Who’s The Greatest Guitar Player In Alternative Rock? You Decide.
What defines a guitar hero in 2012?
In an era when the term “guitar hero” is more likely to inspire images of a video game with brightly colored buttons than an actual musician slinging a six-stringed axe, it’s a good question. With DJs and dance music producers poised as the new rock stars, it would be easy for old-fashioned guitar players to find themselves relegated to second-class status.
Thankfully, there has been a resurgence of genuine, guitar-powered rock in the glittering spectrum of pop culture, with new-school axe-slingers like Jack White, Dan Auerbach of the Black Keys and Matt Bellamy of Muse reminding the world of the unadulterated power that lies within a Gibson Les Paul or Fender Stratocaster when placed in the right hands.
Narrowing the field of guitar stars down to what we believe is the essential 25 ax-men of the alt-rock era, it’s your votes that will choose who rank among the the Top Eleven Guitar Gods of Alt-Rock.
Billie Joe Armstrong (Green Day) Punk’s reigning prince remains an underrated guitarist, despite a seemingly endless bag of riffs and the ability to rip out a blistering solo when necessary.
Dan Auerbach (Black Keys) This bluesman from Ohio cranks out a rhythmic, reverb-heavy sound to match drummer Patrick Carney’s primal beats.
Matt Bellamy (Muse) Representing Great Britain, Bellamy’s grandiose licks and lyrical melodies keep the spirit of prog-rock alive.
Jerry Cantrell (Alice in Chains) One of the grunge pioneers, Cantrell’s woozy solos and bottom-heavy riffs helped define the early ’90s.
Stephen Carpenter (Deftones) The metal-inspired hardcore hero crafts moody but brutal dissonance on seven and sometimes eight-string guitars.
Kurt Cobain (Nirvana) The late rock legend had an innate sense of melody, creating unforgettable guitar lines out of chaotic punk riffs.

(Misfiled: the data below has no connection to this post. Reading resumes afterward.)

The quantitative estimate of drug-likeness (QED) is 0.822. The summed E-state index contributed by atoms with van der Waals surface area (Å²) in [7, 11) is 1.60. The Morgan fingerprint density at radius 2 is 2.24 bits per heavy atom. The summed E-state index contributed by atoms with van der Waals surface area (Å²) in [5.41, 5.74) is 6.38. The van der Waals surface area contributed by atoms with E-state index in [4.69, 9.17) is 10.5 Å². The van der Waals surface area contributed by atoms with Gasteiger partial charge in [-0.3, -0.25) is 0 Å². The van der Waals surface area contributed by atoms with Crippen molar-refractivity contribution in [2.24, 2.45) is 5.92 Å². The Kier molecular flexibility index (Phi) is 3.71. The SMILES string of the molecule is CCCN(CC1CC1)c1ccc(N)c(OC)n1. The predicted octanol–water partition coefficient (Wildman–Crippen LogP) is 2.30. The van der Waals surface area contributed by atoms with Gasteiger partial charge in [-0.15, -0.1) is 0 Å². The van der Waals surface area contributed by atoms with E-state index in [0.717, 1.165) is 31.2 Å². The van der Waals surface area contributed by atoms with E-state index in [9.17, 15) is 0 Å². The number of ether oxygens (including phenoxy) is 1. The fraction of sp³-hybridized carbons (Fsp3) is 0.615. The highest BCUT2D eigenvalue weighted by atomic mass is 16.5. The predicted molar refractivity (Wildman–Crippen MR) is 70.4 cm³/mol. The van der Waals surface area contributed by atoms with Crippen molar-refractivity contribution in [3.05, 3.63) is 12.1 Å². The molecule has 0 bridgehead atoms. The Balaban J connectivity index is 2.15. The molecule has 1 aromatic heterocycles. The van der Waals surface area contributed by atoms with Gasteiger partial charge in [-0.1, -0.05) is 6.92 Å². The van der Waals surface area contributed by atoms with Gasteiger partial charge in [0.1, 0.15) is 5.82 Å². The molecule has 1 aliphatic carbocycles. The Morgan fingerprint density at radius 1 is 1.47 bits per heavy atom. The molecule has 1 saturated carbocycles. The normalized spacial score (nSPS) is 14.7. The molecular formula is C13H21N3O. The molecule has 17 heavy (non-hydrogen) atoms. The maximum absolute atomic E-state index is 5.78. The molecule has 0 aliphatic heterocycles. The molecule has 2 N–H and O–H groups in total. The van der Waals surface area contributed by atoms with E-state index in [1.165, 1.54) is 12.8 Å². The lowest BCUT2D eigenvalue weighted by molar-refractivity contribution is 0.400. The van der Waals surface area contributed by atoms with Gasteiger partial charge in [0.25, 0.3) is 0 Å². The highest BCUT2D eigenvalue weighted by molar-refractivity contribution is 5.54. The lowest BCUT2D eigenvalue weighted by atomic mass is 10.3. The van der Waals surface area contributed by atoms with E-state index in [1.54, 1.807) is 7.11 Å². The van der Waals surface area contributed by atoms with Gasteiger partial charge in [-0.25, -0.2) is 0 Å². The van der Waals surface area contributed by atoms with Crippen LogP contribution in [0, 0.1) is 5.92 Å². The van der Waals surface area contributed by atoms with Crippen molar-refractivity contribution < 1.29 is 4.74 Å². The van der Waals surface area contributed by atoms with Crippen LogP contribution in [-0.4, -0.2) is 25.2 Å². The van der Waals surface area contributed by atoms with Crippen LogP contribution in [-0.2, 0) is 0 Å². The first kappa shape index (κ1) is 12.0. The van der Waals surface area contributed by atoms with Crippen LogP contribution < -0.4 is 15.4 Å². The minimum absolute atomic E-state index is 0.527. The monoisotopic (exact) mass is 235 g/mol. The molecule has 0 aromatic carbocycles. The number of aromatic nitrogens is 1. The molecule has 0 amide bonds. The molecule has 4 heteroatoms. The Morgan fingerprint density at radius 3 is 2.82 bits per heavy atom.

Billy Corgan (Smashing Pumpkins/Zwan) The cantankerous Chicago native is from the classic rock tradition, alternating between arena-filling power chords to mind-bending guitar solos.
Brad Delson (Linkin Park) Known for wearing a pair of huge headphones while playing, Delson strives to make the guitar more a part of the overall mix, like a keyboard, but has veered more towards shred territory on recent releases.
The Edge (U2) The alt-rock legend inspired a million guitarists with his minimal, linear style of playing and creative use of effects like delay.
Mike Einziger (Incubus)This wildly inventive guitarists makes the most of his effects units, which he pairs with a studied musicality and good, old-fashioned chops.
John Frusciante (Red Hot Chili Peppers) Inventive and eclectic, Frusciante’s wild blend of playing styles and emotive phrasing has made him of the alt-rock’s most respected and beloved ax-slingers.
Johnny Greenwood (Radiohead) Along with fellow guitarist Ed O’Brien, Greenwood takes an often radical approach to his guitars, creating atmosphere and textures to drive the band’s artistic sound home.